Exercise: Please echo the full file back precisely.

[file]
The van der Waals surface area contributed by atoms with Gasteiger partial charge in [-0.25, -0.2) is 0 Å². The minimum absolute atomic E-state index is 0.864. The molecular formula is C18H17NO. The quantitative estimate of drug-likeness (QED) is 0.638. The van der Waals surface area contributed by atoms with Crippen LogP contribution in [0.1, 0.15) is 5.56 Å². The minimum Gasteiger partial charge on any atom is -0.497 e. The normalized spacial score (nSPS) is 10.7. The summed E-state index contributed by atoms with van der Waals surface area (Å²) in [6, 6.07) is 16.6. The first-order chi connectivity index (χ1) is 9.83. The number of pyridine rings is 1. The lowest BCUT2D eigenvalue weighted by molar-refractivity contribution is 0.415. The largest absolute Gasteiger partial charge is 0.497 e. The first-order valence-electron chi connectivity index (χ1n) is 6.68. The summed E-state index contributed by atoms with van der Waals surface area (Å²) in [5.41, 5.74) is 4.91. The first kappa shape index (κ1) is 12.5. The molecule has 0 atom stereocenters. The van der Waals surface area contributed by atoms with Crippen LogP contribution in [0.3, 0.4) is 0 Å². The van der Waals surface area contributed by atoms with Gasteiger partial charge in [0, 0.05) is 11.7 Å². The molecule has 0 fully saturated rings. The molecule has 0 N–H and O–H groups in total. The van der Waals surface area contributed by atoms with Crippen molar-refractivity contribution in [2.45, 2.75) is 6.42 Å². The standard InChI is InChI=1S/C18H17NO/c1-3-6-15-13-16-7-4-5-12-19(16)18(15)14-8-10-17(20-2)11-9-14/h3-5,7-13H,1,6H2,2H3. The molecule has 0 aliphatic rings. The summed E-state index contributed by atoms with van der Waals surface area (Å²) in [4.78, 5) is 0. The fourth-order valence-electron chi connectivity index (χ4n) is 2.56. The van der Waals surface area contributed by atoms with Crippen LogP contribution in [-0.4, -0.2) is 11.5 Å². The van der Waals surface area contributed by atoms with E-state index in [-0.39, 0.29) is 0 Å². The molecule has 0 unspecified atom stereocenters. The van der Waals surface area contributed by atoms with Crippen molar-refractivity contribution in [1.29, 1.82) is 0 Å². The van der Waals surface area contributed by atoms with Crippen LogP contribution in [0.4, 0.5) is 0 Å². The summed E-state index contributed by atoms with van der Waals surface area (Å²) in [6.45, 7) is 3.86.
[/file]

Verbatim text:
The van der Waals surface area contributed by atoms with Gasteiger partial charge in [-0.25, -0.2) is 0 Å². The minimum absolute atomic E-state index is 0.864. The molecular formula is C18H17NO. The quantitative estimate of drug-likeness (QED) is 0.638. The van der Waals surface area contributed by atoms with Crippen LogP contribution in [0.1, 0.15) is 5.56 Å². The minimum Gasteiger partial charge on any atom is -0.497 e. The normalized spacial score (nSPS) is 10.7. The summed E-state index contributed by atoms with van der Waals surface area (Å²) in [6, 6.07) is 16.6. The first-order chi connectivity index (χ1) is 9.83. The number of pyridine rings is 1. The lowest BCUT2D eigenvalue weighted by molar-refractivity contribution is 0.415. The largest absolute Gasteiger partial charge is 0.497 e. The first-order valence-electron chi connectivity index (χ1n) is 6.68. The summed E-state index contributed by atoms with van der Waals surface area (Å²) in [5.41, 5.74) is 4.91. The first kappa shape index (κ1) is 12.5. The molecule has 0 atom stereocenters. The van der Waals surface area contributed by atoms with Crippen LogP contribution in [0.3, 0.4) is 0 Å². The van der Waals surface area contributed by atoms with Gasteiger partial charge in [0, 0.05) is 11.7 Å². The molecule has 0 fully saturated rings. The molecule has 0 N–H and O–H groups in total. The van der Waals surface area contributed by atoms with Crippen molar-refractivity contribution in [2.45, 2.75) is 6.42 Å². The standard InChI is InChI=1S/C18H17NO/c1-3-6-15-13-16-7-4-5-12-19(16)18(15)14-8-10-17(20-2)11-9-14/h3-5,7-13H,1,6H2,2H3. The molecule has 0 aliphatic rings. The summed E-state index contributed by atoms with van der Waals surface area (Å²) in [4.78, 5) is 0. The fourth-order valence-electron chi connectivity index (χ4n) is 2.56. The van der Waals surface area contributed by atoms with Crippen LogP contribution in [-0.4, -0.2) is 11.5 Å². The van der Waals surface area contributed by atoms with E-state index in [-0.39, 0.29) is 0 Å². The molecule has 0 unspecified atom stereocenters. The van der Waals surface area contributed by atoms with Crippen molar-refractivity contribution in [1.29, 1.82) is 0 Å². The van der Waals surface area contributed by atoms with Crippen LogP contribution in [0.4, 0.5) is 0 Å². The summed E-state index contributed by atoms with van der Waals surface area (Å²) in [6.45, 7) is 3.86.